MOT for homes and charging developers for repairs among possible solutions to Edinburgh's crumbling tenement crisis

RADICAL steps are needed to tackle the Capital’s crumbling tenement crisis, experts have warned.

By Andy Shipley
Monday, 14th October 2019, 6:00 am
Scott Miller of Compass Roofing
Scott Miller of Compass Roofing

An investigation by the Evening News this week revealed a five-fold rise in reports of falling masonry in ten years - with one in three posing a risk to the public.

Possible solutions suggested include an annual safety test for buildings and hitting rich developers in the pocket for repair costs.

Check out our interactive map of masonry falls HERE“There should be some sort of MOT for a building,” said roofer Scott Miller, 50. “If the oil light comes on in your car, you get it looked at.”

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The Evening News mapped all 179 masonry falls in the city last year

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'Someone is going to be killed' - Nearly 180 reports of falling masonry from Edi...

The taskforce came up with three recommendations - building inspections every five years, compulsory owners’ associations to take responsibility and reserve funds to pay for work.

“Historically, communal Edinburgh tenements have always been a thorny subject as demonstrated by statutory roof repairs notices,” said Mr Cole-Hamilton.

“We need to start talking across communities and the city about whether we start sink funds for stairs to deal with structural issues when they arise.

“Historically, there’s been a problem of absentee landlords not paying their way and reneging on their obligations in their buildings.

“Given the proliferation of housing developments and the many firms creaming sizeable profits from developments on the outskirts of the city, perhaps some of their section 75 planning gains obligations should be directed to repairs and dilapidations in our older tenement buildings.”

It also offers free services to track down absent owners and help residents to apply to the council to cover missing shares.

The scheme replaced the statutory repair system which allowed the council to force homeowners to make repairs but became mired in scandal.

Some homeowners complained of overcharging, while others of unnecessary and poor quality work - leading to the scheme being suspended in 2011.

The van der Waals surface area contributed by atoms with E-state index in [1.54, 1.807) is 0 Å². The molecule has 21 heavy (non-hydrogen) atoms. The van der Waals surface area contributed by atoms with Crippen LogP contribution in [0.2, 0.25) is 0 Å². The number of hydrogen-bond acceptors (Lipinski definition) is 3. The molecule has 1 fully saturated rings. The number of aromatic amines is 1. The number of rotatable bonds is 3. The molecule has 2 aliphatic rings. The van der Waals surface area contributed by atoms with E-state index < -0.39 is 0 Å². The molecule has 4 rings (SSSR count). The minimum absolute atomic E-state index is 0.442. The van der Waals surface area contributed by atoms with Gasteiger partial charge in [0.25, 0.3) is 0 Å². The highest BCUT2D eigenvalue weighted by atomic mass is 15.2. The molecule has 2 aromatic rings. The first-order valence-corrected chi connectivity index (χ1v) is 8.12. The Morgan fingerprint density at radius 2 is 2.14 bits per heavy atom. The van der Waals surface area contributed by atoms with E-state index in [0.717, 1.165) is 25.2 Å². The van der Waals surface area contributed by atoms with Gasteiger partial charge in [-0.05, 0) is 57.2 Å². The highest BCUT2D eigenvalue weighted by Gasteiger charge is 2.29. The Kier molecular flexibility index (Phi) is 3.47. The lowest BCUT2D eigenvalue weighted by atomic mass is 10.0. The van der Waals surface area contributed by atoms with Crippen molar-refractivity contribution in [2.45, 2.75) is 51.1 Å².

“We are very hopeful that we will find a digital product to make life easier for tenement owners"

Councillor Alasdair Rankin, convener of the finance and resources committee, said: “It is the responsibility of all property owners to maintain the buildings they own.

“If anyone is concerned about loose masonry on their building, we’d strongly advise them to have a building condition survey carried out.

“Our Shared Repairs Team guide people through this process and our tenement toolkit offers step by step advice about how to maintain and repair your property properly.

“The Shared Repairs Team is doing a fantastic job and leading the way in Scotland and is a member of the Parliamentary Working Group on this issue.

“We’re the only local authority in Scotland to have introduced a lawful process to share absent owners’ details to lead owners.

“It helps take that financial and reputational risk away from us and allows the owners to get the work done themselves.

“We’re also constantly adding to our toolkit which is being used all the time by other local authorities across Scotland.

“Our Missing Shares Scheme is so successful that to the end of September this year, we were involved in £1.45m applications for works arranged privately.

“We’re also currently engaged in a Scottish Government Digital Directorate programme called CivTech 4.0, an exciting innovation project for the public sector using private sector technology companies.

“We are very hopeful that we will find a digital product to make life easier for tenement owners when organising shared repairs by next spring.”